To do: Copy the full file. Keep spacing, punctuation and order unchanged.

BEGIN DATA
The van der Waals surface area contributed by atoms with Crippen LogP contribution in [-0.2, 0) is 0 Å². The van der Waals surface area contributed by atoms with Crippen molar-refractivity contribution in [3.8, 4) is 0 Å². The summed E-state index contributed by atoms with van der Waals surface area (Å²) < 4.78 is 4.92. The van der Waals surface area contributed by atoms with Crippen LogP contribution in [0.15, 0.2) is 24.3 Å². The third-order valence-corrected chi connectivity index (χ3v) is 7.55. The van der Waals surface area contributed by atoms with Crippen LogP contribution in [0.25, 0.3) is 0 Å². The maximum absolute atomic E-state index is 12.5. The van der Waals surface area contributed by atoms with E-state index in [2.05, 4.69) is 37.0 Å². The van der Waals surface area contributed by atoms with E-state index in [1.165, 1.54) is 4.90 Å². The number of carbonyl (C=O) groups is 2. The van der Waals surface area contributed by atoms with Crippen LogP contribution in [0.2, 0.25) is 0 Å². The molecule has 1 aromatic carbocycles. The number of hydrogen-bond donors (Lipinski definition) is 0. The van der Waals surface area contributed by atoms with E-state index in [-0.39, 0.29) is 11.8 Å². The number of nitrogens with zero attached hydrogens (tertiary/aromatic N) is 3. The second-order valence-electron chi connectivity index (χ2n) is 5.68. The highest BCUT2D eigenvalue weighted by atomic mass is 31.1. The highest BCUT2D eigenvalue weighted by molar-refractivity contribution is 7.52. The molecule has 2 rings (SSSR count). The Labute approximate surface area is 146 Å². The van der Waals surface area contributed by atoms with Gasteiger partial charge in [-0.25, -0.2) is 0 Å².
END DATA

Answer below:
The van der Waals surface area contributed by atoms with Crippen LogP contribution in [-0.2, 0) is 0 Å². The van der Waals surface area contributed by atoms with Crippen molar-refractivity contribution in [3.8, 4) is 0 Å². The summed E-state index contributed by atoms with van der Waals surface area (Å²) < 4.78 is 4.92. The van der Waals surface area contributed by atoms with Crippen LogP contribution in [0.15, 0.2) is 24.3 Å². The third-order valence-corrected chi connectivity index (χ3v) is 7.55. The van der Waals surface area contributed by atoms with Crippen LogP contribution in [0.25, 0.3) is 0 Å². The maximum absolute atomic E-state index is 12.5. The van der Waals surface area contributed by atoms with E-state index in [2.05, 4.69) is 37.0 Å². The van der Waals surface area contributed by atoms with E-state index in [1.165, 1.54) is 4.90 Å². The number of carbonyl (C=O) groups is 2. The van der Waals surface area contributed by atoms with Crippen LogP contribution in [0.2, 0.25) is 0 Å². The molecule has 1 aromatic carbocycles. The number of hydrogen-bond donors (Lipinski definition) is 0. The van der Waals surface area contributed by atoms with E-state index in [-0.39, 0.29) is 11.8 Å². The number of nitrogens with zero attached hydrogens (tertiary/aromatic N) is 3. The second-order valence-electron chi connectivity index (χ2n) is 5.68. The highest BCUT2D eigenvalue weighted by atomic mass is 31.1. The highest BCUT2D eigenvalue weighted by molar-refractivity contribution is 7.52. The molecule has 2 rings (SSSR count). The Labute approximate surface area is 146 Å². The van der Waals surface area contributed by atoms with Gasteiger partial charge in [-0.25, -0.2) is 0 Å².